|Richard Debaufre Guyon|
Walcot, Somerset, England
12 October 1856|
Scutari, Constantinople, Ottoman Empire
Battle of Pákozd|
Battle of Schwechat
Battle of Kapolna
Battle of Hegyes
Battle of Szőreg
Battle of Temesvár
|Other work||Governor of Damascus|
After receiving a military education in England, Guyon fought against Dom Miguel in the Liberal Wars in Portugal. In 1832 Guyon entered the Austrian service joining the Hungarian Hussars; and on being attached as aide-de-camp to Baron Splényi, married the daughter of that general in 1838.
From that time till the outbreak of the revolution, Guyon led the life of a country gentleman on his estates near Komárom, but was one among the first to offer his services to the national government as an officer of the Royal Hungarian Army, and played a prominent part in the struggle for independence during the Hungarian Revolution of 1848.
During the retreat of Artúr Görgey's army, Guyon carried the mountain-pass of Branyiszko, and by that daring feat of his re-established the communication with the government at Debrecen, as also with the several other Hungarian army corps.
When, in April 1849, the garrison of the besieged Fortress of Komárom was to be apprised of the victorious approach of the national army, Guyon, with a detachment of hussars, cut his way through the enemy's lines, and announced the approaching relief.
In 14 July 1849, Guyon defeated the imperial army led by Josip Jelačić in the Battle of Hegyes, one of the last Hungarian victories of the freedom war, which assured Southern Hungary for the revolutionary army keeping the road open for the leaders of the revolution to escape in the Ottoman Empire.
The bloody Battle of Szőreg (5 August 1849) allowed General Henryk Dembiński, protected by the self-sacrificing ten battalions of Guyon, to retire to Temesvár, where the Battle of Temesvár, the last in the campaign, was fought and lost on 9 August. Guyon escaped to Turkey.
In 1852 Guyon entered the service of the Sultan without being required to change his faith.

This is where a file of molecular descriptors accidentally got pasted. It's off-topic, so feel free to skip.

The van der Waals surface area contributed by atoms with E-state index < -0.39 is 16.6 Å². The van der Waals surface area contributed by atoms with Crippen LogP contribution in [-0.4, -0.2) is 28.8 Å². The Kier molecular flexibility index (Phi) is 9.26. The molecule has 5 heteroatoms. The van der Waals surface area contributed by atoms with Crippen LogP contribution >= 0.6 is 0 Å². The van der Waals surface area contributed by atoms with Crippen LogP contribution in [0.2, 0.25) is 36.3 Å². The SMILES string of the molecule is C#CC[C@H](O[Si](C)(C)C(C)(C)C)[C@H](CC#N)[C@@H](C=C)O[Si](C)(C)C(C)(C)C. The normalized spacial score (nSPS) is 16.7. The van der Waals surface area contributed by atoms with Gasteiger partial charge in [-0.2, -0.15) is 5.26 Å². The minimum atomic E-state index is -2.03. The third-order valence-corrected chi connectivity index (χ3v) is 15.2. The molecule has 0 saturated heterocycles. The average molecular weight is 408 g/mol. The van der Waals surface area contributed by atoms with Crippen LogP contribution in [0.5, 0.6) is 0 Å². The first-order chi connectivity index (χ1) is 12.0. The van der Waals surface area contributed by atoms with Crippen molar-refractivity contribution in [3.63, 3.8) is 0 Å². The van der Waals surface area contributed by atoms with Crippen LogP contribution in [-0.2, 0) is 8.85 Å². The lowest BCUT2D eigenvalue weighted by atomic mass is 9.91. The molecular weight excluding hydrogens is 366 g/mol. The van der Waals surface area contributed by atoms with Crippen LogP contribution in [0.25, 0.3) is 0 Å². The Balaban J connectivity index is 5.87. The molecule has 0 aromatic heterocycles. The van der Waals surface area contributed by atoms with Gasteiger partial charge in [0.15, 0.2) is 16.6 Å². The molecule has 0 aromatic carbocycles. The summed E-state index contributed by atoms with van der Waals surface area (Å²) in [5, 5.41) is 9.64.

Under the name of Kourshid Pasha, he, as a general of division, was Governor of Damascus, and at the beginning of the Crimean war, did much to organise the army of Kars. Guyon died of cholera at Scutari in 1856. According to the Oxford Dictionary of National Biography he was "the first Christian to obtain the rank of pasha and a Turkish military command without being obliged to change his religion".
The 1863 Chambers Encyclopaedia states "Indomitable courage, and an incessant care for the comfort of the troops under his command, were the chief features in Guyon's character".
Notes and references
- Encyclopædia Britannica Eleventh Edition
- Genealogy of the Guyon de Geis Family
- "GUYON, RICHARD DEBAUFRE", Chambers's Encyclopaedia, Appleton, 1863, pp. 167, 168
- William Henry Stiles, Austria in 1848-49: Being a History of the Late Political Movements in Vienna, Milan, Venice, and Prague with Details of the Campaigns of Lombardy and Novara a Full Account of the Revolution in Hungary and Historical Sketches of the Austrian Government, Adamant Media Corporation, pp. 179, 296, ISBN 0-543-94386-0
- This article incorporates text from a publication now in the public domain: Chisholm, Hugh, ed. (1911). "Guyon, Richard Debaufre". Encyclopædia Britannica (11th ed.). Cambridge University Press.
- This article incorporates text from the Chambers's Encyclopaedia 1863 edition.
- A. W. Kinglake, The Patriot and the Hero General Guyon (1856).